“Am I disappointed? Yes. I had grown and matured so much in my four years playing, and I thought this would be my best year. I had grown in my relationship with the coaches and I didn’t get to have the ending that I wanted. I was hoping to show what my best season would’ve been like. It’s an experience I know I will never forget.”
What has happened over the past month is that Morren says he has grown a feeling of protectionism for his family and others.
“If I were to get it (virus) and pass it on to someone else, I think that would be irresponsible,” he said. “You have to exercise caution. You see people who are struggling so it’s an issue to stay at home and try to kill this thing.”
With respect to his academics for the remainder of the spring semester, Morren said he’s been taking a couple of his classes using Zoom, meeting his teachers through the online program.
“Some of the teachers we check in with regularly,” he said, “and with others we get a week-at-a-glance handout on Monday and have to have the assignments returned by Friday. I feel like I’ve adjusted well to this. I’m taking three college classes, so this doesn’t seem to be too much of an inconvenience.”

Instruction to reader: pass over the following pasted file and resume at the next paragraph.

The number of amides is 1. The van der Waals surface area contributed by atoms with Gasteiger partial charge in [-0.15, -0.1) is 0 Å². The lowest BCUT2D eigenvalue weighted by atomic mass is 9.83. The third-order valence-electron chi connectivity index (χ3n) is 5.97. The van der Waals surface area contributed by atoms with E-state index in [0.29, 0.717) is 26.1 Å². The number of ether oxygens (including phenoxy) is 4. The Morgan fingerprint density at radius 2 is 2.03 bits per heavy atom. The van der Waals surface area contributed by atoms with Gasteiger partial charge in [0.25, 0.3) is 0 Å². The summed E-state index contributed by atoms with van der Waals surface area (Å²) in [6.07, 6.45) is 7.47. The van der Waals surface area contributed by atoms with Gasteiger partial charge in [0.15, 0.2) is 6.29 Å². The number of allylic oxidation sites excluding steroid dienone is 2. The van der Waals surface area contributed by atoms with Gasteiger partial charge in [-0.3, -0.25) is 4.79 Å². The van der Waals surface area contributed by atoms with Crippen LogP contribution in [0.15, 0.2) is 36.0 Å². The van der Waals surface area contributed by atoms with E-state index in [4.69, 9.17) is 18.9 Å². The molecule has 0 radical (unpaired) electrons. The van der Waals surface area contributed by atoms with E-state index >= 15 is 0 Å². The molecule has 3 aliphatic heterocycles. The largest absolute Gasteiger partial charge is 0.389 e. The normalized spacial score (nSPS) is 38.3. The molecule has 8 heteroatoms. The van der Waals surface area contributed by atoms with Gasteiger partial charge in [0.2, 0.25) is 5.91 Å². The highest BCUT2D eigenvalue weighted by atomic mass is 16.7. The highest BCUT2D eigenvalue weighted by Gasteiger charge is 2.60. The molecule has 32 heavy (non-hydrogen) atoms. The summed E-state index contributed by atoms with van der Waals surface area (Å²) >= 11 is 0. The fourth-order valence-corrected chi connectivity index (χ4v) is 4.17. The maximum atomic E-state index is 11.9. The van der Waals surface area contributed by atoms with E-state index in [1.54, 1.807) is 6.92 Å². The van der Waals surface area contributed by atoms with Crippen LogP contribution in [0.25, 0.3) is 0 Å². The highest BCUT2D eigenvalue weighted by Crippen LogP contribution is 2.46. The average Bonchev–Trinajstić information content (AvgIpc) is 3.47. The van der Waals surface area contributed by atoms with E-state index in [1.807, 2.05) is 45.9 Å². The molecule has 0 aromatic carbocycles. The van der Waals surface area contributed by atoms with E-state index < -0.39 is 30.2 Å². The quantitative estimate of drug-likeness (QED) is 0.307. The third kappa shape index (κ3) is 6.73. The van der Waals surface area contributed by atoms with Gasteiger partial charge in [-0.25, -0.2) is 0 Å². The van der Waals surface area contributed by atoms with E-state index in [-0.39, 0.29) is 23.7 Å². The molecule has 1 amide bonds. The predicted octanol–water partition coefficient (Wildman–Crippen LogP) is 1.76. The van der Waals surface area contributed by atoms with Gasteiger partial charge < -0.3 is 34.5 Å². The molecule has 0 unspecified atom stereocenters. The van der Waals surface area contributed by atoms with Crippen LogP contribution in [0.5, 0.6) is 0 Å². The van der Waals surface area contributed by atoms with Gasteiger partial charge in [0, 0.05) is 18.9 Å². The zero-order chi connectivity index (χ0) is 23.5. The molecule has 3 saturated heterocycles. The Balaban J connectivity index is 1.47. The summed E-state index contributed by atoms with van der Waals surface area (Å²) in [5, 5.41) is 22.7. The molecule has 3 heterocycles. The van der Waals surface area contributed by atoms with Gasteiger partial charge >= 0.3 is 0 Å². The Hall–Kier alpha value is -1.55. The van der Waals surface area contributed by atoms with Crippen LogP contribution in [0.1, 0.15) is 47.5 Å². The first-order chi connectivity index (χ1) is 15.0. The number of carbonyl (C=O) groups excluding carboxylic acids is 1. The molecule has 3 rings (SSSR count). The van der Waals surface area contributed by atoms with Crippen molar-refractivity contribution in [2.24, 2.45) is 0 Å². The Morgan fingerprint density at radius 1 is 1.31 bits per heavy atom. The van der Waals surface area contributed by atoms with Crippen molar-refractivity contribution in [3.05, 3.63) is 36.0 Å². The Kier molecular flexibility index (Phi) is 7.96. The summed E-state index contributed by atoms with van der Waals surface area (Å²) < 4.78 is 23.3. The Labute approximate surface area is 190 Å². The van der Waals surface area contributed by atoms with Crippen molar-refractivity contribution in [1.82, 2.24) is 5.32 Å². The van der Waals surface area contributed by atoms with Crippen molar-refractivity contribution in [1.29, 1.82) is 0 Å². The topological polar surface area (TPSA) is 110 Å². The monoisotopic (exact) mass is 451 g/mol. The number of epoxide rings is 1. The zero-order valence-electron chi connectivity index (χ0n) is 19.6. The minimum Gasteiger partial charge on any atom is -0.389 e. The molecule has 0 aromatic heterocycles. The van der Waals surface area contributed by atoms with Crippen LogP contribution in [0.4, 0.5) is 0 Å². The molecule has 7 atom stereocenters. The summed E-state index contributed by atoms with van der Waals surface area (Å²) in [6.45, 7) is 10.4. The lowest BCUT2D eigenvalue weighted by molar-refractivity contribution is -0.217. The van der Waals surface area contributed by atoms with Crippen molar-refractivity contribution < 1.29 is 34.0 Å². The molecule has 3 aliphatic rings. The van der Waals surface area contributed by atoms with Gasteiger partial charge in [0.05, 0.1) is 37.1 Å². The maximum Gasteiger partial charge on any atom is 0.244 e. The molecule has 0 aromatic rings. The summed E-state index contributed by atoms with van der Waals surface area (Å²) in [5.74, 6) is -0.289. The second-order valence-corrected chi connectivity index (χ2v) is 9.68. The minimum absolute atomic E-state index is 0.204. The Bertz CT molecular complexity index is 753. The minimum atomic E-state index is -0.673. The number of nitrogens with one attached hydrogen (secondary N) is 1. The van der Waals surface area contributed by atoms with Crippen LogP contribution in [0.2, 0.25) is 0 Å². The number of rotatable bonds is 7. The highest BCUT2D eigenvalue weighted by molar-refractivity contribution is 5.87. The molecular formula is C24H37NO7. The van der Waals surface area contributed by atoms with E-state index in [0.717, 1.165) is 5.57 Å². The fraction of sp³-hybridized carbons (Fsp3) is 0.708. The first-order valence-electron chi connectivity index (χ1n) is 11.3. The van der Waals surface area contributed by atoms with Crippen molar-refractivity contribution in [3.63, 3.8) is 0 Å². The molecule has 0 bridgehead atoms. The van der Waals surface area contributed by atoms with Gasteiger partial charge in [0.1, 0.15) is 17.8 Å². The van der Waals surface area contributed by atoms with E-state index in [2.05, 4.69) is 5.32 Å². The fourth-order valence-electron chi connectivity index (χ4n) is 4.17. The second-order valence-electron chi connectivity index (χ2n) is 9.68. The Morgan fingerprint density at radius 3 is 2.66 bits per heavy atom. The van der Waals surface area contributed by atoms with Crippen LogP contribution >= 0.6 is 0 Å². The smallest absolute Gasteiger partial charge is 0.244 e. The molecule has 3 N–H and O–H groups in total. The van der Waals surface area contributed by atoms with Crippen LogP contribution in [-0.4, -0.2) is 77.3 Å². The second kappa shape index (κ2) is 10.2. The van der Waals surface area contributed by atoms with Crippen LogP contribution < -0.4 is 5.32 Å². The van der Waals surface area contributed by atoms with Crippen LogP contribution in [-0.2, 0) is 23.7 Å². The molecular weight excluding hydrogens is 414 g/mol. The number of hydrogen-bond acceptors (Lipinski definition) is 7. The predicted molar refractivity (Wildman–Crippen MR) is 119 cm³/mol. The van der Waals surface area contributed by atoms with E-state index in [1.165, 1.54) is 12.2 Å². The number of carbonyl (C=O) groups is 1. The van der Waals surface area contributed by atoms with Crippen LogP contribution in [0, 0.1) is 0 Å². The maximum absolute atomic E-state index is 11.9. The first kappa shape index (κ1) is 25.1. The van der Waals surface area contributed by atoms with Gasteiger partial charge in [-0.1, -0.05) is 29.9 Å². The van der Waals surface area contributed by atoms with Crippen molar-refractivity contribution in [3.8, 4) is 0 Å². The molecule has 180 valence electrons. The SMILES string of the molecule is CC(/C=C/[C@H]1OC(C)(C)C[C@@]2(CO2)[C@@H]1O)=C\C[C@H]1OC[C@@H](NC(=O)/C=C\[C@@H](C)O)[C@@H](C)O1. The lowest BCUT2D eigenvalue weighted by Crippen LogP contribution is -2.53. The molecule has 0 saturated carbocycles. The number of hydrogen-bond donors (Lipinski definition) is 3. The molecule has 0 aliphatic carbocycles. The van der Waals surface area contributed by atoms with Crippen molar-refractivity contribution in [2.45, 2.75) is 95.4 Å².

While events such as prom and graduation are still uncertain as to how they will occur, or if they will take place, Morren said he is taking a wait and see attitude.
“Graduation is the biggest thing for me,” he said. “I hope it can happen. You want to have those moments to remember for a lifetime. My brother said his graduation time was one of his greatest moments.”
Family meals have been more of a regular item these days, Morren said.
“Trying out some new recipes and just enjoying a little more down time,” he said. “My main thing is to try and stay healthy and not get too close to people.”
For his future plans, Morren plans to follow his brother Tyler to Michigan, where he will enroll at Calvin University, an NCAA Division III school, and hopes to play tennis there.
“I want to try out for their team and I know they’re graduating four or five players and they need to rebuild,” Morren said of his future tennis plans.
For now, like so many others, Morren is doing his best in a difficult time. He’s looking forward to the time when things will return to normal.
“I think I’ll be much more appreciative of the things I’ve been able to do after this is all over,” Morren said.